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James Ford Rhodes (1848–1927).  History of the Civil War, 1861–1865  1917.
 
Page 305
 
 
murmuring voice; few grudged him his success. His modest and unaffected bearing commanded respect for his character as his great deeds had won admiration for his military genius. It is striking to contrast this almost universal applause of Grant with the abuse of Lincoln by the Democrats, the sharp criticism of him by some of the radical Republicans and by others the damning him with faint praise.  3
  Grant had the charm of simplicity of character and in common with Lincoln felt that he was one of the plain people and wished to keep in touch with them. But this merit in him was carried to excess. Too often was he unwilling to keep himself to himself—too often ready to lend his time in undesirable quarters—too often lacking the dignity and reserve reasonably to be expected of the commander of those half million soldiers to whom the nation looked for its salvation. Shortly before he began his May campaign, Richard H. Dana saw him in Willard’s Hotel, Washington, and described him as “a short, round-shouldered man in a very tarnished major-general’s uniform”; “nothing marked in his appearance”—“an ordinary scrubby-looking man with a slightly seedy look.” Dana expressed his astonishment “to see him talking and smoking in the lower entry of Willard’s, in that crowd, in such times—the generalissimo of our armies, on whom the destiny of the empire seemed to hang. But” he went on, “his face looks firm and hard, and his eye is clear and resolute, and he is certainly natural, and clear of all appearance of self-consciousness.” Impressed with Grant’s supremacy and his hold on the country, he broke out, “How war, how all great crises, bring us to the one-man power.” 1  4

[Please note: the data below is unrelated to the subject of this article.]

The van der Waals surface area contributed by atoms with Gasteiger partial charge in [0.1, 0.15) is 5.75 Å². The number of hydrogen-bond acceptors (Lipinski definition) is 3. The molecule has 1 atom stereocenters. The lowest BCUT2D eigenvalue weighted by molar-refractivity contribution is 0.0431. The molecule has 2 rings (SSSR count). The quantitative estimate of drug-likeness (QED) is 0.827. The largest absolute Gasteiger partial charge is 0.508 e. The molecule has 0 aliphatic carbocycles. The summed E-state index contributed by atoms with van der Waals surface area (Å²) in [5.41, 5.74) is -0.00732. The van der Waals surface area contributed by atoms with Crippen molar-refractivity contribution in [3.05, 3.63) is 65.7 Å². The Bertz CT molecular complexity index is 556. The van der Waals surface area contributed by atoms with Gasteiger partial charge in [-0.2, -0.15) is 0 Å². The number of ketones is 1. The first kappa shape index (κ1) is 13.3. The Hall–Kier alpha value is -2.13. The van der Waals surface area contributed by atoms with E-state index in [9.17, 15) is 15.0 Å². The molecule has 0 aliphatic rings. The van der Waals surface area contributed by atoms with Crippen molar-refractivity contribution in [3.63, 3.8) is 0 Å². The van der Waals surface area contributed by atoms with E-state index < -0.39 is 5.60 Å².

“It was not until after both Gettysburg and Vicksburg,”
 
Note 1. Adams’s Dana, II, 271. [back]
 

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